What You Need to Know About Becoming an Assisted Living Nurse

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What You Need to Know About Becoming an Assisted Living Nurse

Career Development
What You Need to Know About Being an Assisted Living Nurse
Herzing Staff
September 13, 2019

Assisted living is one of the long-term care options for elderly individuals and those with disabilities. For many seniors, assisted living communities can help with the transition to a new phase of life, one in which they need more assistance with daily activities and management of their personal health.

In an assisted living community, nurses and other healthcare professionals provide 24-hour supervision and a variety of personal care and health services for residents. As demand for long-term healthcare services increases, many assisting living providers are dealing with workforce shortages, particularly for registered nursing roles.

If you’re interested in working in a long-term care environment, you might be considering a career in assisted living. Here’s what you need to know about this growing nursing specialty:

Who can work in assisted living?

There are many types of nurses who can work in an assisted living setting, including registered nurses (RNs), licensed practical nurses (LPNs), certified nursing assistants (CNAs) and even nurse practitioners (NPs).

Some assisted living communities might serve residents with specific medical conditions, such as Alzheimer’s or dementia. As a result, nurses who work in a long-term care setting might choose to specialize in a particular area of care, such as geriatric nursing or pain management.

What are the responsibilities of an assisted living nurse?

Assisted living communities do not provide the same level of skilled nursing care as a nursing home or hospital. In an assisted living setting, nurses typically help residents with daily activities, such as:

  • Personal care. A nurse or CNA can help disabled or physically impaired residents with daily needs such as bathing or dressing.
  • Medication management. Nurses can help residents monitor and manage their pain levels. They may also assist with the administration of medicine, or supervise residents to ensure they take their medications as prescribed.
  • Memory care. Nurses may provide individualized care for residents with Alzheimer’s, dementia, or related illnesses. This could include pain management and psychiatric care, as well as general assistance during meals and social activities.
  • Exercise and general wellness. A nurse might help residents create a wellness program to maintain or improve their health or mobility. They may also assist residents with physical therapy or rehabilitation exercises, as prescribed by a physical therapist.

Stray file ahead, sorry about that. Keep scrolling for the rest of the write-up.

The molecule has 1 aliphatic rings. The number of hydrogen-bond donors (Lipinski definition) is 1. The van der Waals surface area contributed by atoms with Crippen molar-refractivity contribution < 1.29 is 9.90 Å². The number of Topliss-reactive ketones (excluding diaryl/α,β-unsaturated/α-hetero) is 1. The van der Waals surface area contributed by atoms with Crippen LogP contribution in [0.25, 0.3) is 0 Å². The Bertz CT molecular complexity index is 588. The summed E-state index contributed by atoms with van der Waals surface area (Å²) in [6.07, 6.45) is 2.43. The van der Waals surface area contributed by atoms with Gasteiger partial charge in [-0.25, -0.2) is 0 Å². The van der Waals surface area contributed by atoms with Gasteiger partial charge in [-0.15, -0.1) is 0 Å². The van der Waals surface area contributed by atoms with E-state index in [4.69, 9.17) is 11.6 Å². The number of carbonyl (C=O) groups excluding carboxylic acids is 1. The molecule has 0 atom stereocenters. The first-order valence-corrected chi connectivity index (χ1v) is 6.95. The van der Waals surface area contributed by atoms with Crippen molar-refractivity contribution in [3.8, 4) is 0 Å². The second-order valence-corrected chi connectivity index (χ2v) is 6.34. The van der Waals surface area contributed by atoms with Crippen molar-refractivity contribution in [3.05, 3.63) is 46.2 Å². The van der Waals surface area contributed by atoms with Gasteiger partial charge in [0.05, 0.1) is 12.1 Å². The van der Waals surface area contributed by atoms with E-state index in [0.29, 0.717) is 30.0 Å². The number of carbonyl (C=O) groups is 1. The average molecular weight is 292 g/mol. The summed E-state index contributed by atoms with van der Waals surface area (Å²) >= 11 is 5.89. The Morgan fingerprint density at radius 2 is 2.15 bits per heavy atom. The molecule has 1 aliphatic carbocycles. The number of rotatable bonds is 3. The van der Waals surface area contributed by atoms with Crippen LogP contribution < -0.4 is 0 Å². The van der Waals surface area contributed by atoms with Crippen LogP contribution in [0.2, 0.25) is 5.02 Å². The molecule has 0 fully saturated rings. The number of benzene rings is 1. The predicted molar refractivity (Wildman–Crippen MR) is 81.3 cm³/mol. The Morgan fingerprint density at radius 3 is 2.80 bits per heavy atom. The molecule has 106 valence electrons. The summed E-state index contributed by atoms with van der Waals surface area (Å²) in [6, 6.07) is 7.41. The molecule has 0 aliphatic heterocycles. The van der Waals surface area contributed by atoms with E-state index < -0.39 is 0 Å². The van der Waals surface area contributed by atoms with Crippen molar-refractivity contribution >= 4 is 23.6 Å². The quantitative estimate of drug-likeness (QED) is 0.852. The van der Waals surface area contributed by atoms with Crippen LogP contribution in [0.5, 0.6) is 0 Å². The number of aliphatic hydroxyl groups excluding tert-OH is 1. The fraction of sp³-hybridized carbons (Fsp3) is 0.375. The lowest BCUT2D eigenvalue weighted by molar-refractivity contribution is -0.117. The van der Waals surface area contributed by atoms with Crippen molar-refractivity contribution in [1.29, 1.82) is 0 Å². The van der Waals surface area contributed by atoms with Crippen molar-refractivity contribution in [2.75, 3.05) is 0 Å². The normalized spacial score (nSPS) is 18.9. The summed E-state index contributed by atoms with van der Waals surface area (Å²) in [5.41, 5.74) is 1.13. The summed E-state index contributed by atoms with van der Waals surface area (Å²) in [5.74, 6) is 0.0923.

• Corresponding with family members. Nurses may also regularly correspond with a resident’s family members. They help the family understand their loved one’s evolving needs and level of care and keep them informed in the event of any emergencies.

What skills are required to work in assisted living?

Soft skills, such as critical thinking and communication, are essential to your success in a long-term care environment.

“Our nurses need to be exceptional communicators and emotionally intelligent, as they often have to have difficult conversations with residents and their families,” says Pam Klein, co-founder of Fresh Coast Partners, an assisted living provider with communities in Kenosha, Wisconsin. “We also look for problem-solvers. We have to be able to pivot to a new approach when current strategies are not working.”

Patience and compassion are also important. Some patients could be dealing with chronic pain or conditions such as dementia or Alzheimer’s, and may be prone to irritability, anxiety and depression as a result. Nurses can help minimize these negative experiences for their patients by remaining calm in difficult situations and understanding the daily challenges their patients are facing.

Are there advancement opportunities in assisted living?

Yes. As more new nurses join the workforce, experienced nurses will have the opportunity to move into specialized roles and leadership positions.

“There will certainly be a growing need for leaders in the healthcare industry, especially within the assisted living field,” Klein said. “Nurses can play important roles as leaders and can benefit from further education to help them hone those skills.”

Graduate degree programs can help nurses expand their careers into advanced practice nursing, nurse education and nurse management. Herzing University offers three MSN degree pathways, as well as two post-master’s certificate options for nurses looking to take their careers to the next level.

How can I prepare for a career in assisted living?

Generally, registered nurses with a Bachelor of Science in Nursing (BSN) will have better job prospects than those without one, according to the Bureau of Labor Statistics. A hands-on BSN program that exposes you to a range of clinical settings can help you determine if assisted living is the right nursing environment for you.

Herzing University alum Kim Bonn honed her clinical skills in geriatric and community health nursing through clinical rotations at the Milwaukee VA Center and Horizon Hospice in Menominee Falls, Wisconsin. Through these experiences, she developed a passion for working with seniors and learned valuable skills that would prepare her for a career in long-term care.

“My courses and clinical experience helped me develop the critical thinking skills that allowed me to be successful,” Bonn said. “I’ve been able to take on new responsibilities and become more autonomous in my current role, and that’s because I am trusted by our residents.”

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